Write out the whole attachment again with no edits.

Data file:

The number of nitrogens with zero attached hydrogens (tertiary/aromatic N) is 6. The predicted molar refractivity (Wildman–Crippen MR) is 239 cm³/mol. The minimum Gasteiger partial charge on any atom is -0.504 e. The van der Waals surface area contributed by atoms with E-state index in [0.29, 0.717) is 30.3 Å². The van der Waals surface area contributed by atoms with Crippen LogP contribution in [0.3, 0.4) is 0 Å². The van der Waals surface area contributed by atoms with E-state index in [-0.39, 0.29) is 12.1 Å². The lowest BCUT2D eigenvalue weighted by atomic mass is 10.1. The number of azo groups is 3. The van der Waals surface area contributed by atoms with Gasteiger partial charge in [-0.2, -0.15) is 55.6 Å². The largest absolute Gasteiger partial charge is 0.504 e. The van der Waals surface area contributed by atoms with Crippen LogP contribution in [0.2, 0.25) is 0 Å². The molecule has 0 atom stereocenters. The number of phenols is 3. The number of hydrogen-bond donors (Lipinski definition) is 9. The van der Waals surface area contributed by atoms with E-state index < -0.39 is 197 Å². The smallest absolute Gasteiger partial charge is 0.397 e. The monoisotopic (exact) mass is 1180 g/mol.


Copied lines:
The number of nitrogens with zero attached hydrogens (tertiary/aromatic N) is 6. The predicted molar refractivity (Wildman–Crippen MR) is 239 cm³/mol. The minimum Gasteiger partial charge on any atom is -0.504 e. The van der Waals surface area contributed by atoms with E-state index in [0.29, 0.717) is 30.3 Å². The van der Waals surface area contributed by atoms with Crippen LogP contribution in [0.3, 0.4) is 0 Å². The van der Waals surface area contributed by atoms with E-state index in [-0.39, 0.29) is 12.1 Å². The lowest BCUT2D eigenvalue weighted by atomic mass is 10.1. The number of azo groups is 3. The van der Waals surface area contributed by atoms with Gasteiger partial charge in [-0.2, -0.15) is 55.6 Å². The largest absolute Gasteiger partial charge is 0.504 e. The van der Waals surface area contributed by atoms with Crippen LogP contribution in [0.2, 0.25) is 0 Å². The molecule has 0 atom stereocenters. The number of phenols is 3. The number of hydrogen-bond donors (Lipinski definition) is 9. The van der Waals surface area contributed by atoms with E-state index < -0.39 is 197 Å². The smallest absolute Gasteiger partial charge is 0.397 e. The monoisotopic (exact) mass is 1180 g/mol.